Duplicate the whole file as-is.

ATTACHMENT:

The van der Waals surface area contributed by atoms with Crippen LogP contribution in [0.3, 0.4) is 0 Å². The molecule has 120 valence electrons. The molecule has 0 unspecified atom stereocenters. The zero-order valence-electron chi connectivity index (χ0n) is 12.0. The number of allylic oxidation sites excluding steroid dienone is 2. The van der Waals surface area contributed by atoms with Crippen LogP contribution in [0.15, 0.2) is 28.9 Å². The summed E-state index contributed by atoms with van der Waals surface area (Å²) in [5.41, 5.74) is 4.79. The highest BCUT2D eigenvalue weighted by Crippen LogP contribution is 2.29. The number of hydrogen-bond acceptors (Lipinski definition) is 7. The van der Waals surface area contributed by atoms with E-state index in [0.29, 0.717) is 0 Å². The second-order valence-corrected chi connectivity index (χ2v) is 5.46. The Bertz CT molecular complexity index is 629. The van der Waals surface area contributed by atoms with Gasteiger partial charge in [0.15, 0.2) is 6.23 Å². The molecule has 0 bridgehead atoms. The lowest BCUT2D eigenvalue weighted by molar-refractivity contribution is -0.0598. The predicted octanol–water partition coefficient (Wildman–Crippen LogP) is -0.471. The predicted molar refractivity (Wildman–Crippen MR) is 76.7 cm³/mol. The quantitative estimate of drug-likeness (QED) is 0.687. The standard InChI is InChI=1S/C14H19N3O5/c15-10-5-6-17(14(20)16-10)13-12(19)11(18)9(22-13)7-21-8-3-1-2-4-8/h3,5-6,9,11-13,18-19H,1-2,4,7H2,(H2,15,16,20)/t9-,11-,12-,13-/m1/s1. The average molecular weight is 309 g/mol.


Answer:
The van der Waals surface area contributed by atoms with Crippen LogP contribution in [0.3, 0.4) is 0 Å². The molecule has 120 valence electrons. The molecule has 0 unspecified atom stereocenters. The zero-order valence-electron chi connectivity index (χ0n) is 12.0. The number of allylic oxidation sites excluding steroid dienone is 2. The van der Waals surface area contributed by atoms with Crippen LogP contribution in [0.15, 0.2) is 28.9 Å². The summed E-state index contributed by atoms with van der Waals surface area (Å²) in [5.41, 5.74) is 4.79. The highest BCUT2D eigenvalue weighted by Crippen LogP contribution is 2.29. The number of hydrogen-bond acceptors (Lipinski definition) is 7. The van der Waals surface area contributed by atoms with E-state index in [0.29, 0.717) is 0 Å². The second-order valence-corrected chi connectivity index (χ2v) is 5.46. The Bertz CT molecular complexity index is 629. The van der Waals surface area contributed by atoms with Gasteiger partial charge in [0.15, 0.2) is 6.23 Å². The molecule has 0 bridgehead atoms. The lowest BCUT2D eigenvalue weighted by molar-refractivity contribution is -0.0598. The predicted octanol–water partition coefficient (Wildman–Crippen LogP) is -0.471. The predicted molar refractivity (Wildman–Crippen MR) is 76.7 cm³/mol. The quantitative estimate of drug-likeness (QED) is 0.687. The standard InChI is InChI=1S/C14H19N3O5/c15-10-5-6-17(14(20)16-10)13-12(19)11(18)9(22-13)7-21-8-3-1-2-4-8/h3,5-6,9,11-13,18-19H,1-2,4,7H2,(H2,15,16,20)/t9-,11-,12-,13-/m1/s1. The average molecular weight is 309 g/mol.